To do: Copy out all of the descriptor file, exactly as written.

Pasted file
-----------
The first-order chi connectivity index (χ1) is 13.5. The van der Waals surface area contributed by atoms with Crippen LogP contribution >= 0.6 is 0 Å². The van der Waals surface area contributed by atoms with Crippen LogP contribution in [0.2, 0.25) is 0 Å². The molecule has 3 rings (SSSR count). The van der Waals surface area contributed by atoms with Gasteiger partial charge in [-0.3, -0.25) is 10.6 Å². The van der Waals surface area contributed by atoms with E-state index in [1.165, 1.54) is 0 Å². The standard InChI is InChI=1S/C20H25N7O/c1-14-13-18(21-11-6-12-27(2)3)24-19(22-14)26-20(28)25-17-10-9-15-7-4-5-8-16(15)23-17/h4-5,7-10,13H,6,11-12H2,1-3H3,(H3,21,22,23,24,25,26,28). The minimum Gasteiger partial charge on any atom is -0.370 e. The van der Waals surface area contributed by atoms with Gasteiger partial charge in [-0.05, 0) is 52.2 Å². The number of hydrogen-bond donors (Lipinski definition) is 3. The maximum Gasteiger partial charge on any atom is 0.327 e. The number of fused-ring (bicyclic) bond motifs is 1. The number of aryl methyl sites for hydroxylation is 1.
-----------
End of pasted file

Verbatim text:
The first-order chi connectivity index (χ1) is 13.5. The van der Waals surface area contributed by atoms with Crippen LogP contribution >= 0.6 is 0 Å². The van der Waals surface area contributed by atoms with Crippen LogP contribution in [0.2, 0.25) is 0 Å². The molecule has 3 rings (SSSR count). The van der Waals surface area contributed by atoms with Gasteiger partial charge in [-0.3, -0.25) is 10.6 Å². The van der Waals surface area contributed by atoms with E-state index in [1.165, 1.54) is 0 Å². The standard InChI is InChI=1S/C20H25N7O/c1-14-13-18(21-11-6-12-27(2)3)24-19(22-14)26-20(28)25-17-10-9-15-7-4-5-8-16(15)23-17/h4-5,7-10,13H,6,11-12H2,1-3H3,(H3,21,22,23,24,25,26,28). The minimum Gasteiger partial charge on any atom is -0.370 e. The van der Waals surface area contributed by atoms with Gasteiger partial charge in [-0.05, 0) is 52.2 Å². The number of hydrogen-bond donors (Lipinski definition) is 3. The maximum Gasteiger partial charge on any atom is 0.327 e. The number of fused-ring (bicyclic) bond motifs is 1. The number of aryl methyl sites for hydroxylation is 1.